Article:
A World of Visions and Voices
the making of a clairvoyant
Clairvoyant counselor and spiritual teacher is not your average occupation, but it's been mine for over twenty years. Because most people aren't familiar with this vocation, I'm often asked how I got started, what my childhood was like, and questions like: "Did you always know you had healing and clairvoyant abilities?" To answer some of these questions, I've put together an account of experiences that shaped my life and led me to who I am and what I do today.
Because I was raised as a Catholic, saints and angels were always very real to me; I could see them. I didn't just imagine them, I actually saw them. It never occurred to me as a child that this was unusual. I assumed everyone saw angels as clearly as I did. In church on Sundays, when the priest talked about them, I took it for granted that everyone felt their presence in the room. I saw such beings hanging around the church ceiling. Of course I thought everyone else saw them too. I was amazed when people didn't pay attention during Mass and talked or acted up. I could never understand why they would behave that way with these sacred figures looking down on them.
I quickly learned that seeing saints and angels wasn't common for other people. Somehow, though, others seemed to recognize that I had this gift. I remember that without any soliciting on my part, other children would often come up to me and whisper in hushed tones that they had momentarily seen the Blessed Virgin. They seemed to know that I wouldn't think they were crazy. People just seemed drawn to tell me these things. I especially remember classmates telling me if they got a quick glimpse of an angel. They always shared these visions in a conspiratorial manner. They told me that they wouldn't dare tell anyone else what they'd seen. I began to realize that much of what I saw all the time most people never saw at all.
I can't say that as a child I thought my ability to see things was very important. However, when I was ten years old I saw something that made a big impression on me. As an altar boy, I was always fascinated by the idea that during Mass the bread and wine were changed into Christ's actual body and blood. I wondered whether this was really true; in fact, this transformation is the only thing I remember wondering about as a little child.
One cold, rainy morning in March when I was ten years old, I had to serve at 6 a.m. Mass. I rode my bicycle through the rain around 5:30 a.m. to get to church on time. One of our priests was older--not one of the new, "hip" priests who started showing up in the Sixties. He was an old-style Irish priest, very kind, gentle, and devout. When I served Mass with him, I always felt that I was at some sacred ritual. With other priests, I got the feeling they were just doing their job.
On this particular morning, I wasn't paying much attention to the ongoing Mass and just automatically made my responses in Latin. But when the old priest lifted up the host to say, "Take and eat this body," a distinct warmth flooded the room. I saw a great golden cloud filling the entire church. It wasn't candle glow; it was a definite, distinct energy that poured over everything. It was focused around the old priest, and I could see that a shaft of light emanating from somewhere above and beyond the church was piercing the ceiling and flowing into the host being raised into the air. The sensation that a warm, breathing human being was very near was somehow a part of this golden light.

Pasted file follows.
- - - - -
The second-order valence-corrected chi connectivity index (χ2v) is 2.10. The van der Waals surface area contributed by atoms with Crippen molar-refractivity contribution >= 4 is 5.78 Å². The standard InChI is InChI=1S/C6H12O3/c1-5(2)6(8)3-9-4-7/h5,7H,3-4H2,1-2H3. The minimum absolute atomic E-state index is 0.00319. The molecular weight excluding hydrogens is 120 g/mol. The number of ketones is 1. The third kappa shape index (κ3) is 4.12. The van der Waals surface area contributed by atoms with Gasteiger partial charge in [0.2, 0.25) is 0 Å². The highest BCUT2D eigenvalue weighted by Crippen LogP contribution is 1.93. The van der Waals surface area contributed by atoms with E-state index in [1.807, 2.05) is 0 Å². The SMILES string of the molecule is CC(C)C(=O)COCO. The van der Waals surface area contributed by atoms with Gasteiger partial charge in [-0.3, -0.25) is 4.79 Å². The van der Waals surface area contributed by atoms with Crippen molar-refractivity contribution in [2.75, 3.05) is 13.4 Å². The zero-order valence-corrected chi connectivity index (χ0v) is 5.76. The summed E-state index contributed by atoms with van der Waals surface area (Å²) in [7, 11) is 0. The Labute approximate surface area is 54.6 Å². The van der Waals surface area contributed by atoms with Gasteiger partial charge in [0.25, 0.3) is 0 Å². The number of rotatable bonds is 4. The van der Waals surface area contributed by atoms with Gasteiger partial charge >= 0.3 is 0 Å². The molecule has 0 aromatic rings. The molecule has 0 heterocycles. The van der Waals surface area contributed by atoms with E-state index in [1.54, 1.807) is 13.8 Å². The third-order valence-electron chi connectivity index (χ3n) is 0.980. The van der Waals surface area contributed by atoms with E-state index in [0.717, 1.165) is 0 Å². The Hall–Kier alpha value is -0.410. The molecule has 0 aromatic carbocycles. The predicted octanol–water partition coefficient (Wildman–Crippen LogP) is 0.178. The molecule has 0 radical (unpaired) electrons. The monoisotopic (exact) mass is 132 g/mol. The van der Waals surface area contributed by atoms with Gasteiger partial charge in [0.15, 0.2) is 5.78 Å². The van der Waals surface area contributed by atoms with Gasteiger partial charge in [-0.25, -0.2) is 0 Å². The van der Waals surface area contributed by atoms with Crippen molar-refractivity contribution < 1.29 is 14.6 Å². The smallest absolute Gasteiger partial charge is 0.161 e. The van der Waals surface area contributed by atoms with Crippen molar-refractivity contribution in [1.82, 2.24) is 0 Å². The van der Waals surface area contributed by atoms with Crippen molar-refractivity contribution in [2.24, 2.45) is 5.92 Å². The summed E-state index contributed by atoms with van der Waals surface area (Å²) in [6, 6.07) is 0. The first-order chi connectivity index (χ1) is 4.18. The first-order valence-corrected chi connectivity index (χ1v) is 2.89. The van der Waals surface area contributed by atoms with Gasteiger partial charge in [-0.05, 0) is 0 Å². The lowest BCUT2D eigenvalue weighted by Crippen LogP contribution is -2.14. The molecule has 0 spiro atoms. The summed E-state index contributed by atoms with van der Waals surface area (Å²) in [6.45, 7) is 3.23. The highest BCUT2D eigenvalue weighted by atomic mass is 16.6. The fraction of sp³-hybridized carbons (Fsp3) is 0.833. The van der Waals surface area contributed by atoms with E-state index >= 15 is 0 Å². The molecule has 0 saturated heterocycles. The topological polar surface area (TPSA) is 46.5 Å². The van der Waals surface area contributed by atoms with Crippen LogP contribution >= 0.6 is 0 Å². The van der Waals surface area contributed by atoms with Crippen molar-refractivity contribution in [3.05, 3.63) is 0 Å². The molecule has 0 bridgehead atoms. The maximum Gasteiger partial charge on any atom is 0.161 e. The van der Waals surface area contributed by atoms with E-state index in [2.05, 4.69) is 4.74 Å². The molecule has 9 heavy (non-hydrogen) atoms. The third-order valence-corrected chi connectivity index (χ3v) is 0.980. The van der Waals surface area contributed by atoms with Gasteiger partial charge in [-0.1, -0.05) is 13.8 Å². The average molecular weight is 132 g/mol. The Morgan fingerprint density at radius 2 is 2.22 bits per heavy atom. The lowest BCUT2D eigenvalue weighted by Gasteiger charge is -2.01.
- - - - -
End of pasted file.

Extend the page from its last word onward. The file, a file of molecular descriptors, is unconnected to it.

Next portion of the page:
As I watched the light shining on the host, a part of me said, "I should do this, I should become a priest and learn to do this." Yet as I had this thought a voice came out of nowhere and said, "This is not for you." As soon as the voice uttered those words, I realized that I wasn't really part of the phenomenon I was witnessing. Even though I knew I was seeing a miracle, that I was having an experience connected with what is at the core of the Catholic faith in which I then believed, I didn't feel a part of what was going on. I felt that what was happening just wasn't meant for me. This sense of being an outside observer was to become a theme in much of my spiritual life.
Looking back, I don't think other ten-year-old children thought much, if at all, about such things. But after that rainy morning, I watched all the priests at every Mass to see if the light filled the church when the host was offered. It fascinated me that sometimes I saw it and sometimes there was simply nothing there. I couldn't tell whether only some priests could make it happen or whether I could perceive the golden light only at certain times.
I spent many hours thinking about the golden light. To figure out the phenomenon, I began reading about the lives of saints to find out what kinds of visions they saw. Visions of golden light, or of a presence that manifested itself as light, seemed to occur in many of their lives. Also, because I was able to see saints and angels quite literally, I was always very interested in the novena, which is a prayer recited a certain number of times, at the same time each day, to solicit help from a particular saint. I grew up around people for whom saying novenas was a common practice. I would always find novena cards left in church after Mass. One of the novenas that most fascinated me was that of St. Francis. This prayer always intrigued me; from the moment I first heard it, it seemed almost magical. This prayer turned out to be the catalyst for my first experience of healing the seriously ill.
When I was around eleven years old, I had a parakeet that I loved very dearly. I taught him to talk and whistle, and he was my constant companion. After I'd had him for a couple of years, he became very ill, as small birds often do. I think he had some kind of respiratory ailment. At that time, taking a little bird to the veterinarian was almost unheard of. Day after day I watched my bird get sicker, and I knew he was dying. I could feel the life force slipping out of him, and I didn't know what to do.
One Sunday after we returned from church, my parakeet was lying on his side on the bottom of the cage. My grandfather looked at it and said, "The animal's dying, you might as well put it out of its misery." I ran to my room in tears. While I lay on my bed crying, the prayer to St. Francis came into my head. I began reciting the prayer, and the image of St. Francis appeared before me. When he appeared, I told him that my bird would die unless someone helped it. I remember one part of me recited the prayer over and over again while another part of me seemed to talk with the saint. I don't remember much else other than covering my bird's cage that night and feeling sad that this might be the last time I did so.